An excellent remnant (in church terms) is sort of like an old house that one might want to renovate, one that may look like it is falling down outwardly. But when you send in the engineer, she investigates carefully and then says to you, “This place has good bones. It will be a showplace when you are done.” Excellent remnants give old churches good bones, good spiritual infrastructure for renewal.
Carol chimed in on this conversation to add that when she had come to the church in the 1980s, there were quite a few folks who would have given Tom a hard time. But by 2002, they were mostly gone. This also is a theme I have noted in other church transformation stories: churches sometimes have to lose a few certain personalities before they are ready to move forward, before they become (in Frank’s words) “an excellent remnant.”
Today, Sag Harbor Church is a diverse and interesting mix of people. Some have come to the area from other Long Island communities to get a little further from the city. Some have come from as far away as Antigua. They are white. They are black. They are politically all over the map. Religiously, they come from Catholic, Protestant, Jewish, Muslim, and Hindu life backgrounds. One of the most recent new members had been a Jehovah’s Witness.
If you took a snapshot of everyone on the front steps after Sunday worship and then asked someone to tell you where they think these sixty or seventy smiling folks lived, the last thing you would likely hear would be the Hamptons. These are remarkably and delightfully ordinary folks. Sag Harbor has a wide range of economic levels, but any paparazzi that wanted to lurk around looking for a good photo op would probably be disappointed. Pastor Tom has been delighted by the way that strong relationships have formed between rich and poor. They minister to each other. He thinks they are a stronger church because of this. Mother Teresa would certainly agree.
Members described their church with the following statements. “Everyone fits in.” “It’s a land of misfit toys.” “Everyone’s welcome.” “Leave it at the door.” “Just show up.” “People are real.” “People accept and love each other where they are at.” “Radical trust in God.” “I cannot imagine anyone showing up at this church and not being welcomed and accepted.”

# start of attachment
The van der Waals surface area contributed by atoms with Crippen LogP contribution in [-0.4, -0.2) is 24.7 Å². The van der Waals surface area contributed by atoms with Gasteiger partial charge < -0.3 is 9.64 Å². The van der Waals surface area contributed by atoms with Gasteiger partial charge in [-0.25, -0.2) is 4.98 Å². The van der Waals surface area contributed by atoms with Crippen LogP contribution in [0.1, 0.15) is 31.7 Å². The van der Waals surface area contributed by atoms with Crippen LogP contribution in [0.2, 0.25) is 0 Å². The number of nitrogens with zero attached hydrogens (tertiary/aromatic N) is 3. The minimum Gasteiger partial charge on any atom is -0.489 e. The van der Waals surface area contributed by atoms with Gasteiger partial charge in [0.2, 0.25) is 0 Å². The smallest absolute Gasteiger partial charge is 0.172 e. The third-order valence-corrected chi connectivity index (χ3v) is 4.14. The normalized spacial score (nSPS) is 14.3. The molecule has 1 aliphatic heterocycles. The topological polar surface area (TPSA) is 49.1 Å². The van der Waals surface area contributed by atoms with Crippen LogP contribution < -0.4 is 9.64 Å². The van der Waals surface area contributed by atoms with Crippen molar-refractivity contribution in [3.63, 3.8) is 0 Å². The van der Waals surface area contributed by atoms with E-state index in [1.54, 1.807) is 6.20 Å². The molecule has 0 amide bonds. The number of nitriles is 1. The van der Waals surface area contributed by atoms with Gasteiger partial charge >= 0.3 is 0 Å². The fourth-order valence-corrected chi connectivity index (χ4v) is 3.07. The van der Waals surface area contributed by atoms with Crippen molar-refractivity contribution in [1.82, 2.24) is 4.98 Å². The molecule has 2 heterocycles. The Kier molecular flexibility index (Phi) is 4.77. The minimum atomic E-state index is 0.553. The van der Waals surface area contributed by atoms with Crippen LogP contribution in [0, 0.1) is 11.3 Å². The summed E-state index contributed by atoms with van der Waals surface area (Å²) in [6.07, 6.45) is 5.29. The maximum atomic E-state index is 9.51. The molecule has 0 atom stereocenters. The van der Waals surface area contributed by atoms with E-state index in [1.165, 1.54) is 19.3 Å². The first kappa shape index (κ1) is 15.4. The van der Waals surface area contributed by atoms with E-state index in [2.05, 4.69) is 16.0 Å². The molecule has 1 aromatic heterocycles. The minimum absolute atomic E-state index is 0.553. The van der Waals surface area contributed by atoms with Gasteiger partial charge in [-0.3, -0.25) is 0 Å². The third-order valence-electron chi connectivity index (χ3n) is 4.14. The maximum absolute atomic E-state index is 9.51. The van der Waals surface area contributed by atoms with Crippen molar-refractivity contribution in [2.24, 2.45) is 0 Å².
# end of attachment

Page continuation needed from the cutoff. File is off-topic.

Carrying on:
A twenty-one-year-old woman, Temidra Willock, used these words: “Diverse, intimate, spiritually exciting.” She also added that she remembers when she would have used a different set of words: “Traditional, tense, segregated.” She would know perhaps better than any. You see, Temidra was the only child in Tom’s first confirmation class at Sag Harbor several years ago. Young people often see reality with more clarity than the grownups. Sag Harbor Church raised her to a mature faith—even though she was the only kid they had at the time!
As of this writing, Tom has recently completed seminary. In eight years as a part-time pastor, he has helped grow Sag Harbor Church, sold the old building, designed the new and relocated the congregation twice. He looks forward now to a new era where he will be able to better focus, and to lead them to the next level in their ministry development.
Tom says, “It feels as though my ministry is just beginning—we have a body of Christ—and there is more than me pushing here!” He feels that the biggest next challenge is developing more leaders: “It can’t all come through me; we will be more powerful when God’s vision is mediated through many.”
Because of this tenacious, faithful church, it is a safe bet that quite a few Sag Harbor residents will not “die a pagan.”
“The Excellent Remnant Church” from We Refused to Lead a Dying Church! by Paul Nixon (Cleveland: The Pilgrim Press, 2012), pages 91-98. Used by permission. All rights reserved.